Several professional organizations have recommended universal tumor screening of all newly diagnosed colorectal cancer (CRC) patients at the time of diagnosis. Reasons for this recommendation are that patients whose tumors have defective mismatch repair (as shown through either microsatellite instability [MSI] testing or immunohistochemistry [IHC] staining for all four mismatch repair proteins):
1) Have a better prognosis,
2) May need to be treated differently, and
3) Are more likely to have Lynch syndrome, which is the most common hereditary cause of colorectal and endometrial cancer and has important implications for patients and their family members.
Barriers to Implementation
A recent study indicates that colorectal cancer patients with microsatellite unstable tumors respond well to immune therapy with agents like anti-PD1 immune checkpoint inhibitors. However, a survey performed in 2012 found that of respondents, only 73 percent of comprehensive cancer centers, 36 percent of College of Surgeons accredited cancer centers, and 15 percent of community cancer hospitals were performing universal tumor screening of all CRC patients (J Clin Oncol. 2012 Apr 1;30(10):1058-63).
There are many possible barriers to the implementation of universal tumor screening for all newly diagnosed patients with CRC, but a major one is that many cancer centers do not have cancer genetics professionals on staff to provide genetic counselling and follow-up genetic testing to the patients whose tumors have defective mismatch repair.
To bridge this gap, we launched the Ohio Colorectal Cancer Prevention Initiative (OCCPI) in 2013, funded completely by philanthropic support from Pelotonia (www.pelotonia.org), an annual cycling event with 100 percent of proceeds going to cancer research at The Ohio State University Comprehensive Cancer Center (OSUCCC).
How OCCPI Works
Fifty-one hospitals throughout the state of Ohio (See table below) are participating in OCCPI. Accrual staff at each of the hospitals enroll newly diagnosed colorectal cancer patients into the study, obtaining informed consent, family history information, medical record release forms, mouthwash, and blood samples. They also request a paraffin-embedded tumor block, and the patients are asked to complete a baseline epidemiologic questionnaire at their convenience via internet or phone interview. All the samples and paperwork are sent to the central study location at OSUCCC so patients do not have to leave their community hospital.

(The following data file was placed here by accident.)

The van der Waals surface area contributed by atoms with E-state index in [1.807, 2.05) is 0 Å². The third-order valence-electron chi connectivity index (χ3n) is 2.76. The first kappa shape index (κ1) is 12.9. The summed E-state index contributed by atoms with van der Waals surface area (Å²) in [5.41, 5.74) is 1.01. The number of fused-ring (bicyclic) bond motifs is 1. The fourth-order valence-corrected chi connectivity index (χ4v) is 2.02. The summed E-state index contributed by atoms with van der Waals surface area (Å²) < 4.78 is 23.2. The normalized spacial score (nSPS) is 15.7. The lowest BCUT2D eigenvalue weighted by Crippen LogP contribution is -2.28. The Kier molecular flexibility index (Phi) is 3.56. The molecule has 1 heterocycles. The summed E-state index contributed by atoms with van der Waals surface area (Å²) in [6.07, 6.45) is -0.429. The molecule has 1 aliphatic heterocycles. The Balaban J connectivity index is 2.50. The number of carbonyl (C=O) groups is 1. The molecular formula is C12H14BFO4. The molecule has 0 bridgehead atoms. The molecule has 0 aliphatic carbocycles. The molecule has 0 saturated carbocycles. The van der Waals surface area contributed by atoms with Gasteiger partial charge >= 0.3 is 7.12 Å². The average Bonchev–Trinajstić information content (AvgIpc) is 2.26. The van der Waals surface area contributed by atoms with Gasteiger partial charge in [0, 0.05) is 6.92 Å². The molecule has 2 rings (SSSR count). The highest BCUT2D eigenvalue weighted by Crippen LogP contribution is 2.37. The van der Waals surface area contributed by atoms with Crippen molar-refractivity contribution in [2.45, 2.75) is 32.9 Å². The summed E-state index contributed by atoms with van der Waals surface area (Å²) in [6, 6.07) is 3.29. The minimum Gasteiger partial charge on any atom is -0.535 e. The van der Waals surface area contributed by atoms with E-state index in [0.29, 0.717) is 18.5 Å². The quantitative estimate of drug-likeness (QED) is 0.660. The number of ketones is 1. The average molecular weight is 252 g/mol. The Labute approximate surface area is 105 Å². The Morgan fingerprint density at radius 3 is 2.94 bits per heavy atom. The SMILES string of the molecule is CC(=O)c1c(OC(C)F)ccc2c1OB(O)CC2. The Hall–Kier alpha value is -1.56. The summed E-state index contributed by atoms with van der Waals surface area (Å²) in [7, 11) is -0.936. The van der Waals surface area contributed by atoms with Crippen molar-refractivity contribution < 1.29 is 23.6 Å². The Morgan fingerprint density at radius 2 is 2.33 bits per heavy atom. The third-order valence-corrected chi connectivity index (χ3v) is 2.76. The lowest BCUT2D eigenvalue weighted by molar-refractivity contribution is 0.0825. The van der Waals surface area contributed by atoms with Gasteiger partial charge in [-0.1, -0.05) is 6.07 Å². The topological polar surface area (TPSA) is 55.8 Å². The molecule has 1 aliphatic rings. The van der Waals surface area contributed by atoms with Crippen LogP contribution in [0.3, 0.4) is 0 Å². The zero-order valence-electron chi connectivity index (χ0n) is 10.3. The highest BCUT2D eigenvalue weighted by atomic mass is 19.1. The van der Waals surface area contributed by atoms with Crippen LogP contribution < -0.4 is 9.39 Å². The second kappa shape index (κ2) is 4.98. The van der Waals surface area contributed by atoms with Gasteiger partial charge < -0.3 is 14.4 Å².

Tumors are screened using both the MSI and IHC tests and any tumors with defective mismatch repair also are tested for MLH1 promoter hypermethylation. MLH1 promoter hypermethylation is the most common cause of defective mismatch repair and it is generally acquired during a person's lifetime and rarely passed on to their children.
Patients with defective mismatch repair due to MLH1 promoter hypermethylation still have a better prognosis and may benefit from different treatments, but they do not typically have Lynch syndrome.
Patients whose tumors are found to have defective mismatch repair and no MLH1 hypermethylation automatically receive germline genetic testing for a panel colorectal cancer susceptibility genes.
Patients whose tumors have proficient mismatch repair receive germline testing for a panel of cancer susceptibility genes only if they were diagnosed under age 50, have synchronous or metachronous tumors, or if they have a positive family history (a parent, sibling, or child with colorectal or endometrial cancer).